Conger, Arthur Latham, Jr. (1872–1951)
Arthur L. Conger, Jr., the leader of the American branch of
the Theosophical Society in the years immediately after World
War II (1939–45), was born on January 30, 1872, in Akron,
Ohio. His father was a Civil War veteran and prominent leader
in the Republican Party. While at Harvard (1890–1894), Conger
became attracted to Theosophy and joined the local lodge
in 1892. He met his future wife, Margaret Loring Guild, at the
lodge. Following his graduation, at his parents’ request, he left
for England to study for the Episcopal priesthood, but while he
did well at the seminary at Cambridge, he settled upon Theosophy
as his belief. Before his second year was out, he left the
seminary and moved to New York to work for the society, just
as the controversy heated up between the national leader of the
society and the international organization. That controversy
would lead to the American society separating from the international
movement. He met Katherine Tingley, and in 1896
when she became the new leader of the American branch, she
asked Conger to become her secretary.
Conger worked at the headquarters (without pay) for the
next two years, but his family cut him off financially and he had
to seek paid employment. He joined the army and participated
in the Spanish American War (1898), where he was awarded the
Silver Star. Over the next years he rose in the ranks and during
World War I (1914–18) was chosen to join the staff of General
Pershing in France. He was awarded the Distinguished Service
Medal and (from the French government) the Legion of Honor
and the Croix de Guerre. He eventually rose to the rank of colonel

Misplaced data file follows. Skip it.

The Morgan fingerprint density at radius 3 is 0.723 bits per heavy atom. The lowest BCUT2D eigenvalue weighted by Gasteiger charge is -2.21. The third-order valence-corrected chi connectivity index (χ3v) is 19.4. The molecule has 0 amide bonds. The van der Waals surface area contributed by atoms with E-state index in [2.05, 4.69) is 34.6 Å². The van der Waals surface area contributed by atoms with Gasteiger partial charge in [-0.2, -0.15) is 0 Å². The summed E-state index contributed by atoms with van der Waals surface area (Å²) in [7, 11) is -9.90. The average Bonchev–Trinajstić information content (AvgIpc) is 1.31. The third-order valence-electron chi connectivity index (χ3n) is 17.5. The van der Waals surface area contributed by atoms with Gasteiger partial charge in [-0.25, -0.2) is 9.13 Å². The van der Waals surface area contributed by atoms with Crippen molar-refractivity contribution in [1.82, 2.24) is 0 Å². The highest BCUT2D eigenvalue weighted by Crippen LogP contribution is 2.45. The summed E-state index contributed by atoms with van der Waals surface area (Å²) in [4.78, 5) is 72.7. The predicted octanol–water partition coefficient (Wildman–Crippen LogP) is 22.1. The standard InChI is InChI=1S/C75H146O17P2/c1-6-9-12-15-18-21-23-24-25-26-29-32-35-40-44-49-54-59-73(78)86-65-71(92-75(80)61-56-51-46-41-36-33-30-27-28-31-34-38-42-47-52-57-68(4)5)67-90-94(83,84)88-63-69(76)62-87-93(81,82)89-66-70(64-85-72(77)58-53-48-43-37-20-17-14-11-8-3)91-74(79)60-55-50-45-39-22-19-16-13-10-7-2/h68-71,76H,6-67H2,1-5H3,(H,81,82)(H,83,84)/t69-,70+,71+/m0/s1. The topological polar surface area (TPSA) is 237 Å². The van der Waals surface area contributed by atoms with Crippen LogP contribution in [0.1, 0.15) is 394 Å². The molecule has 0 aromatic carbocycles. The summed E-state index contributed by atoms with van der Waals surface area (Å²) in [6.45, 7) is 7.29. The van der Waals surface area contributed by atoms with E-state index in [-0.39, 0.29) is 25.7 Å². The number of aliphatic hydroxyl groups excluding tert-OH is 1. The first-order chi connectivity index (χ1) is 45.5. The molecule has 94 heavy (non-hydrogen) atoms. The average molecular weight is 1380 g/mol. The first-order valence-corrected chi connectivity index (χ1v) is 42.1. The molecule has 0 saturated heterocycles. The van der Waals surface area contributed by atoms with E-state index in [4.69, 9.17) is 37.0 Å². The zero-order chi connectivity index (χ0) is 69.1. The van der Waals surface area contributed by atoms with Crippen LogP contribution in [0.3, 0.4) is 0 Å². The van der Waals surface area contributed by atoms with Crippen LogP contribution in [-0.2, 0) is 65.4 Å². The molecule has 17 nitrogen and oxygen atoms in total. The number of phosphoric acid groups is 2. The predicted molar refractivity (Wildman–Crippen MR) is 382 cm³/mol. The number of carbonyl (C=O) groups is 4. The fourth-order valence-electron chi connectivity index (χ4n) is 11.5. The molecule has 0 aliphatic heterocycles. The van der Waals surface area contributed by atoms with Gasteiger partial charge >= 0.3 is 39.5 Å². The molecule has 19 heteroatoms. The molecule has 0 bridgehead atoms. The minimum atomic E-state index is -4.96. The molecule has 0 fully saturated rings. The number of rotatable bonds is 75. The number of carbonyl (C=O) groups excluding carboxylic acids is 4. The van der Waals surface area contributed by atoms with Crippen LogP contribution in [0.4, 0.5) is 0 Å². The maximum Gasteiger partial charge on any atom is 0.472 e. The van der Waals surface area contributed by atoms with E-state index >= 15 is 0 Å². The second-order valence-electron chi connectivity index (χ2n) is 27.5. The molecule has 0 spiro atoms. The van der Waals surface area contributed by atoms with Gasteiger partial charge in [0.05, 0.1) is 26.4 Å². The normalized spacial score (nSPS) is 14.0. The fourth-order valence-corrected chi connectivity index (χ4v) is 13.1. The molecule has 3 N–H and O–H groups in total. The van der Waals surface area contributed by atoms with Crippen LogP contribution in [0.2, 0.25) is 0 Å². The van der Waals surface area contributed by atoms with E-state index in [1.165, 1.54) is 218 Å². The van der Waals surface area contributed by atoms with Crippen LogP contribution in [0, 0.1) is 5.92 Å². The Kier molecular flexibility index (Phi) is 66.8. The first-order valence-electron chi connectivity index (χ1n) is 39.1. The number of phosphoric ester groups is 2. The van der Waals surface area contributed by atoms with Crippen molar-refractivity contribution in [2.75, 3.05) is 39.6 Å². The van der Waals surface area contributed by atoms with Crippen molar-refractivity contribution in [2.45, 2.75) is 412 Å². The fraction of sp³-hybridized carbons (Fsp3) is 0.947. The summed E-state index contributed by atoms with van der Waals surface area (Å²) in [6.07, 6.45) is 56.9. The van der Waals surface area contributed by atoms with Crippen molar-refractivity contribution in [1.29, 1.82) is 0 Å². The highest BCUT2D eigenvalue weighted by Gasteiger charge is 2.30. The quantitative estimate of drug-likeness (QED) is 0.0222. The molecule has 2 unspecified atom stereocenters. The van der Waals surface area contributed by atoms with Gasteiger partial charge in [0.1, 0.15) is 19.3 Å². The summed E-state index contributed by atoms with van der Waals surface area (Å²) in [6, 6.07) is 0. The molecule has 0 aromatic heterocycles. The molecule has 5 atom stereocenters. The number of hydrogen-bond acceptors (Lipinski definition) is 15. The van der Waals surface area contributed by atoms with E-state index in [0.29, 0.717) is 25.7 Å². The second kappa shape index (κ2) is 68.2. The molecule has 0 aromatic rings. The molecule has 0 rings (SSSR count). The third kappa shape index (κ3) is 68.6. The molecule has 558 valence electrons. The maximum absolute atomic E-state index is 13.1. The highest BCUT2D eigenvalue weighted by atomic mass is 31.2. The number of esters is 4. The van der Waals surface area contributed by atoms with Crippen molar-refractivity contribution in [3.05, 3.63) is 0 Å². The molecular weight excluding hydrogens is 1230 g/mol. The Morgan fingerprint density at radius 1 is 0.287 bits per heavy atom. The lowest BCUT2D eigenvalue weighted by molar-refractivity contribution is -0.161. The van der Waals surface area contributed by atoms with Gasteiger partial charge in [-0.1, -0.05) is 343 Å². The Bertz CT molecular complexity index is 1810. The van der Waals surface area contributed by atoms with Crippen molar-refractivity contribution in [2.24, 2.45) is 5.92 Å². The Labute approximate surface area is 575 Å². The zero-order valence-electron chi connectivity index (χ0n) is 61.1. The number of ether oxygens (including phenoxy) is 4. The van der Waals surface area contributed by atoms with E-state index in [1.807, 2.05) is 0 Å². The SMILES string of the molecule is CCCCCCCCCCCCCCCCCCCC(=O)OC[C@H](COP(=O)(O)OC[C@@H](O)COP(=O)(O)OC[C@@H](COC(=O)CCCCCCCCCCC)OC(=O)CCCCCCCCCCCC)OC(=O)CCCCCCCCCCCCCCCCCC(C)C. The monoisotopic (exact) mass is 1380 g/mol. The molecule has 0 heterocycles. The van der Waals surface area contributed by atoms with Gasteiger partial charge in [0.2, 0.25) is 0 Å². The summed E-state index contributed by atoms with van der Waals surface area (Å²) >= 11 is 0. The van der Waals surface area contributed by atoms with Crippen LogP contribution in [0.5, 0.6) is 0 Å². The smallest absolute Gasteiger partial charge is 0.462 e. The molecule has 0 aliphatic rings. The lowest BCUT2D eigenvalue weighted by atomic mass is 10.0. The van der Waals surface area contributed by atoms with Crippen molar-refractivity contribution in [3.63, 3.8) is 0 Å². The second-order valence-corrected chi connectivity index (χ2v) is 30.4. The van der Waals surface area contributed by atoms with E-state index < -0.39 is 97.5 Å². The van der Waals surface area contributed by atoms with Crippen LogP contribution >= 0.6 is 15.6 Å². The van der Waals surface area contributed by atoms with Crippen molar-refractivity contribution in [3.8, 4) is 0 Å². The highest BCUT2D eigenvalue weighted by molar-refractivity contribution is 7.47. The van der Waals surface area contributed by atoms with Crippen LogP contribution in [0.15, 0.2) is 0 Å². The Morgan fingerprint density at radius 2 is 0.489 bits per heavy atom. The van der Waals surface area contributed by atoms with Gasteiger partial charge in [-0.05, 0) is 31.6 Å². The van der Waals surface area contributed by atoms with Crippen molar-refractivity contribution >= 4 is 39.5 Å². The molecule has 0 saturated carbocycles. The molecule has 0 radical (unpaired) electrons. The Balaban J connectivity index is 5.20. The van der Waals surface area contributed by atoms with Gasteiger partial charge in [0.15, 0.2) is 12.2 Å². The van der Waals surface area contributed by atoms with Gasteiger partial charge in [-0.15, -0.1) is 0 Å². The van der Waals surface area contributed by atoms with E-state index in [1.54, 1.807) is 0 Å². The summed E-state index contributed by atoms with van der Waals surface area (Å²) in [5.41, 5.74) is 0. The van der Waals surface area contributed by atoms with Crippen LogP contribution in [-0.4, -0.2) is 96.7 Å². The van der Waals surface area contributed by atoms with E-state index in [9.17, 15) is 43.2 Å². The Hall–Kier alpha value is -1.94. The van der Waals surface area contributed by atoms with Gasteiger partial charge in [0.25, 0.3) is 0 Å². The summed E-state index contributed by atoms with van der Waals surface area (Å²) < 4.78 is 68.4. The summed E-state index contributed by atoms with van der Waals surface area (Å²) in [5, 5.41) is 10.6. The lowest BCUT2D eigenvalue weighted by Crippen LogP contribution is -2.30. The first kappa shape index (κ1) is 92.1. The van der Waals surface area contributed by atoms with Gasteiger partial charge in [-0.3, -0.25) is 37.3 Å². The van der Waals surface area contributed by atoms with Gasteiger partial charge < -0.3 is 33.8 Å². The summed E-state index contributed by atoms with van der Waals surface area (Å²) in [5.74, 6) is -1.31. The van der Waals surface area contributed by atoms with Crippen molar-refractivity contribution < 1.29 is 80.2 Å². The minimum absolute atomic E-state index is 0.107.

and retired from the service in 1938.
In the years following the war, Conger again became active
in the society, speaking occasionally at national gatherings. He
served a brief term as the American section president
(1932–33), and was reelected in 1939. Among the projects he
fostered was a new digest-sized periodical, Theosophical Nuggets,
a pocket-sized magazine that was published during the World
War II years (1939–45).
Conger was president of the American section at the time
the community at Point Loma was abandoned and the headCondon,
Edward U(hler) Encyclopedia of Occultism & Parapsychology • 5th Ed.
quarters were moved to Covina, California (a Los Angeles suburb).
Gottfried de Purucker, the head of the society, died in
1942. A collective leadership emerged for the rest of the war
years, but in 1945 Conger was named the new leader of the society.
By this time he was suffering from Parkinson’s disease.
The years of Conger’s leadership showed two very different
trends. First, he developed a forward-looking program to rebuild
the society, which had suffered greatly from inattention
during the war years. He also became the center of much controversy
as a number of prominent older members did not accept
his leadership and were asked to leave the headquarters
staff. The splintering that occurred divided American Theosophists
for a generation.
Among his last actions as head of the society was initiating
the move of the headquarters to Pasadena, California, in 1950.
Conger passed away in Pasadena on February 22, 1951. He did
not write any books, but during his years as head of the society,
he edited its journal, The Theosophical Forum.
Donant, Alan E. ‘‘Colonel Arthur L. Conger.’’ Theosophical
History 7, no.1 (January 1998) 35–56.